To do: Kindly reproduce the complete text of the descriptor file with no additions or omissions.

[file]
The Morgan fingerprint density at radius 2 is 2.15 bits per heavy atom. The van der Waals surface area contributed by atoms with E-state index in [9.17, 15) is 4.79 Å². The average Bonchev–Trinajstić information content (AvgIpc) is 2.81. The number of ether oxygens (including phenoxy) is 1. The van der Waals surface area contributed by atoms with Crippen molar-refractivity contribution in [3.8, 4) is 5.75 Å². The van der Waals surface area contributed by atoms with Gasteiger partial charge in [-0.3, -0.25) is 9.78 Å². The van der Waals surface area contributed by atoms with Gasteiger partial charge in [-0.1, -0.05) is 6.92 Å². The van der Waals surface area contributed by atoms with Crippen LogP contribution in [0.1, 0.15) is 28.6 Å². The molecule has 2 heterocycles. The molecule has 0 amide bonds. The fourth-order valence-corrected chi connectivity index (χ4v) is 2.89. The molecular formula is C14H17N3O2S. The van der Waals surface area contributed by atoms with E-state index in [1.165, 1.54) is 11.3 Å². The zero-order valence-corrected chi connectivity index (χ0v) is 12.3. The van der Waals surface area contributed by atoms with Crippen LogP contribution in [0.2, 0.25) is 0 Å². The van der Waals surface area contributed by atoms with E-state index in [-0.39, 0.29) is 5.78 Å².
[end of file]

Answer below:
The Morgan fingerprint density at radius 2 is 2.15 bits per heavy atom. The van der Waals surface area contributed by atoms with E-state index in [9.17, 15) is 4.79 Å². The average Bonchev–Trinajstić information content (AvgIpc) is 2.81. The number of ether oxygens (including phenoxy) is 1. The van der Waals surface area contributed by atoms with Crippen molar-refractivity contribution in [3.8, 4) is 5.75 Å². The van der Waals surface area contributed by atoms with Gasteiger partial charge in [-0.3, -0.25) is 9.78 Å². The van der Waals surface area contributed by atoms with Gasteiger partial charge in [-0.1, -0.05) is 6.92 Å². The van der Waals surface area contributed by atoms with Crippen LogP contribution in [0.1, 0.15) is 28.6 Å². The molecule has 2 heterocycles. The molecule has 0 amide bonds. The fourth-order valence-corrected chi connectivity index (χ4v) is 2.89. The molecular formula is C14H17N3O2S. The van der Waals surface area contributed by atoms with E-state index in [1.165, 1.54) is 11.3 Å². The zero-order valence-corrected chi connectivity index (χ0v) is 12.3. The van der Waals surface area contributed by atoms with Crippen LogP contribution in [0.2, 0.25) is 0 Å². The van der Waals surface area contributed by atoms with E-state index in [-0.39, 0.29) is 5.78 Å².